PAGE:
by Mike Masnick
Thu, Jul 12th 2012 7:48am
So, as the dispute between Viacom and DirecTV over how much money Viacom wants for its channels wore on, the various Viacom channels like MTV, Comedy Central and Nickelodian disappeared for DirecTV subscribers. As often happens in such situations, DirecTV told its customers that they regretted the situation and were working on it, but in the meantime, they could check out missing programs online. Viacom's massive overkill response? Pull the free streams it offers online of two of its most popular shows: The Daily Show and The Colbert Report. For everyone. Not just DirecTV subscribers. Because, apparently, pissing off consumers and driving them to unauthorized means, is... um... I don't know... supposedly going to get them on Viacom's side? This is the kind of "strategic" thinking that goes on at Viacom, apparently.
Of course, this really highlights the exceptionally distorted economics of the cable/satellite TV business, where it makes more sense to block your direct relationship with fans and piss them off... in the hopes that it might make the satellite provider to pay you more money. Viacom's new motto, apparently, is: Using our fans as hostages. This is why the TV market is so ripe for disruption.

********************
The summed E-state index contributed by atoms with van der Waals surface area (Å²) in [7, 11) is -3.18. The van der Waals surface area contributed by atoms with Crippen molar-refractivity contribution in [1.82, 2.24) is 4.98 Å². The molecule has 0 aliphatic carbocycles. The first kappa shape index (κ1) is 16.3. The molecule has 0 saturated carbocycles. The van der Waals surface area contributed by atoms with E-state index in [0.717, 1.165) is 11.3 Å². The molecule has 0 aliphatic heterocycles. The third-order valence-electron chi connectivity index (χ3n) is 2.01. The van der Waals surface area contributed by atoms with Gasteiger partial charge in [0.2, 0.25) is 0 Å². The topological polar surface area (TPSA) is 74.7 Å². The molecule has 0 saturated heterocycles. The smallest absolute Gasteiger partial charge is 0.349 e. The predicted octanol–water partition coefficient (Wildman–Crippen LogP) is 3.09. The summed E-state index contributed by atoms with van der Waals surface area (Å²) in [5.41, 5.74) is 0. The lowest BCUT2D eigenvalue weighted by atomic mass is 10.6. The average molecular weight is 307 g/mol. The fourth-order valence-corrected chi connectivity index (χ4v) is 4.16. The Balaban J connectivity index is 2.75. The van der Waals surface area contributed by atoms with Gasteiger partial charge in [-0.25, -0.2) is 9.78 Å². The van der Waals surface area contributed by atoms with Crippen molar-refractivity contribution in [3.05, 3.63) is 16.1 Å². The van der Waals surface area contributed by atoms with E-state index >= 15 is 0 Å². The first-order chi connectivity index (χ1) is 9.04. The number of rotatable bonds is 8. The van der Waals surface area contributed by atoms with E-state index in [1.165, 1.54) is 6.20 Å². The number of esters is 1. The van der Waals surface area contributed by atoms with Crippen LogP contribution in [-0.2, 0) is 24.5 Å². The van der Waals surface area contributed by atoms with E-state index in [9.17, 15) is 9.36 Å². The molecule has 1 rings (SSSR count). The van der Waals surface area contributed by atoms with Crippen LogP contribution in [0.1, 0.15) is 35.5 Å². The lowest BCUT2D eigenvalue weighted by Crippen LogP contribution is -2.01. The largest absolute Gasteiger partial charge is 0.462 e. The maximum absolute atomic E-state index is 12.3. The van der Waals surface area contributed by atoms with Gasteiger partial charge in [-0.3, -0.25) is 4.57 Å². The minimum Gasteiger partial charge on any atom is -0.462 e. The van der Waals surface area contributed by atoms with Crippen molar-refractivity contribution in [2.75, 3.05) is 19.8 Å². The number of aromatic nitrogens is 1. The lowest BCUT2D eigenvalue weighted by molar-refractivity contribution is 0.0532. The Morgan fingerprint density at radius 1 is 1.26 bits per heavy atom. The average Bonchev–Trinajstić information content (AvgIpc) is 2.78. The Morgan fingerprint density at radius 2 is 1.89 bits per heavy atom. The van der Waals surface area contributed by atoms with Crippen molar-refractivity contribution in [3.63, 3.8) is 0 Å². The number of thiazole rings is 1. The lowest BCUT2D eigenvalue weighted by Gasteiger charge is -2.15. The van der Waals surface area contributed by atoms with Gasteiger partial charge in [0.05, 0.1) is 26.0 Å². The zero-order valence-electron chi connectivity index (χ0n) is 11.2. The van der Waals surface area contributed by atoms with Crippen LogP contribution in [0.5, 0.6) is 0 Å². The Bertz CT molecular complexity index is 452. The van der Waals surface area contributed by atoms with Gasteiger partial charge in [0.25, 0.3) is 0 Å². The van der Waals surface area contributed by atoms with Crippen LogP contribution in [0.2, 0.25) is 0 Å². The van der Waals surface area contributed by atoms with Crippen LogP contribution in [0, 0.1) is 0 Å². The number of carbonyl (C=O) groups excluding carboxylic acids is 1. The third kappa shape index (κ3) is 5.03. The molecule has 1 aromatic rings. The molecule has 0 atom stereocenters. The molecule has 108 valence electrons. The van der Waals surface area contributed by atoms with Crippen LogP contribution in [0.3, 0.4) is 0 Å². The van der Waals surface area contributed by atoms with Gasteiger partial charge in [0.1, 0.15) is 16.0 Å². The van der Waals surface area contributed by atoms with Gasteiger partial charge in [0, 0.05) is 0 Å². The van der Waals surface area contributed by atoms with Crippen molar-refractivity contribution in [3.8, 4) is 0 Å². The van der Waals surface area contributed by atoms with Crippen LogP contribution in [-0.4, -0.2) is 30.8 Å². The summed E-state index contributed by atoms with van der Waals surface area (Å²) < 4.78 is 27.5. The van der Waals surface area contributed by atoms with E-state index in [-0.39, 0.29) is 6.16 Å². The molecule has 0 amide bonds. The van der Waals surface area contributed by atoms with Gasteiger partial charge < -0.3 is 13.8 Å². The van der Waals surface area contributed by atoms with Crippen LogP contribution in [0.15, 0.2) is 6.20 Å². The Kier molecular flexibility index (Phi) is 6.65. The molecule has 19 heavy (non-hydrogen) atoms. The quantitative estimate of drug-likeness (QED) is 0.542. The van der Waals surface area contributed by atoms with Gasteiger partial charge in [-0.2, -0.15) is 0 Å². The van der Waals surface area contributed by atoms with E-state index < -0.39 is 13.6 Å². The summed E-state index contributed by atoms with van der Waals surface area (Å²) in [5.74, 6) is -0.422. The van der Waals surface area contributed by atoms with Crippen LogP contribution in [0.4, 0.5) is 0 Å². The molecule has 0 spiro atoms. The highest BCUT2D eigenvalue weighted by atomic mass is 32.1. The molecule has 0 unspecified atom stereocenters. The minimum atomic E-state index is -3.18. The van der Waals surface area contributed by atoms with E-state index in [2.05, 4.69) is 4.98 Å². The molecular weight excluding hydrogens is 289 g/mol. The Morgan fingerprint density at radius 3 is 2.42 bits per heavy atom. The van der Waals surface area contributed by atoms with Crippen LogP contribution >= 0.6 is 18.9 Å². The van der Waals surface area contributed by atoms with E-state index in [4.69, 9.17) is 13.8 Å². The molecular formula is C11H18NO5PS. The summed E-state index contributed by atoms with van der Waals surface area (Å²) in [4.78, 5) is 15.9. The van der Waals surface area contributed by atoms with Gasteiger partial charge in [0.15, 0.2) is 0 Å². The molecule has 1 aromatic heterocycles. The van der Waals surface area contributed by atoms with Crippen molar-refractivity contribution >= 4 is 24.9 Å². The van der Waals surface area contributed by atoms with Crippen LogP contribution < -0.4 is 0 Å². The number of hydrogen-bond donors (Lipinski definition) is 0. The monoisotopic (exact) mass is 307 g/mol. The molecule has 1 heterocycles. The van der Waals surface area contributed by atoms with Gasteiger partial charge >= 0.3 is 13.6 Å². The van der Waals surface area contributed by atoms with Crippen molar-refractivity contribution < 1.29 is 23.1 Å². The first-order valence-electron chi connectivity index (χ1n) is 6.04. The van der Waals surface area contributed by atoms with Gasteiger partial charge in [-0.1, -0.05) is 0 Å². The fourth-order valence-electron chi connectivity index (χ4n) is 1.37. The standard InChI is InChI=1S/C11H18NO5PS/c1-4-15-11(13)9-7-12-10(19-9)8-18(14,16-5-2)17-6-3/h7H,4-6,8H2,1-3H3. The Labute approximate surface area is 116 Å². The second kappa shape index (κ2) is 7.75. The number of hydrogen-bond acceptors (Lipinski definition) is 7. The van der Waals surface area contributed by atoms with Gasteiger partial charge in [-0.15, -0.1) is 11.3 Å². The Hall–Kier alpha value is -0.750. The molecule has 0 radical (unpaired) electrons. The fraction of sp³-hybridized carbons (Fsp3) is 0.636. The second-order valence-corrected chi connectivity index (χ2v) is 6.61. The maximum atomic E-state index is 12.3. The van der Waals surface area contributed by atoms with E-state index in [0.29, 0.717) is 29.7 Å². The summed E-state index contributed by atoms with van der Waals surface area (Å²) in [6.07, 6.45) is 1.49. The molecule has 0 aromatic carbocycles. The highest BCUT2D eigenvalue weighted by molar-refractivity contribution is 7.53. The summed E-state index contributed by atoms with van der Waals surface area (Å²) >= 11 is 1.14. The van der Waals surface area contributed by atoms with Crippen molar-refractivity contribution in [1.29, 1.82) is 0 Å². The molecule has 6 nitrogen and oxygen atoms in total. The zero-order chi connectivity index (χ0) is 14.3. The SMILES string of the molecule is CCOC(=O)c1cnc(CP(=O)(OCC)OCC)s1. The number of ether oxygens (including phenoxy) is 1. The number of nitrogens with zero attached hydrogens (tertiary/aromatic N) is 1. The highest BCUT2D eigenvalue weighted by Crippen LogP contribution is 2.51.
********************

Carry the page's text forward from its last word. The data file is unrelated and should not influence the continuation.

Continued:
If you liked this post, you may also be interested in...
- AT&T's DirecTV Deal Flies Under The Comcast-Hate Radar, Will Likely See FCC Approval
- AT&T's Cozy NSA Ties Brought Up In Attempt To Scuttle DirecTV Merger
- The Supreme Court Succumbs To Truthiness, Leading Librarians And Stephen Colbert To Bicker
- Stephen Colbert Creates Royalty-Free Alternative To Happy Birthday For Happy Birthday's Happy Birthday
- Comcast Still Blocking HBO Go On Roku (And Now Playstation 3), Incapable Of Explaining Why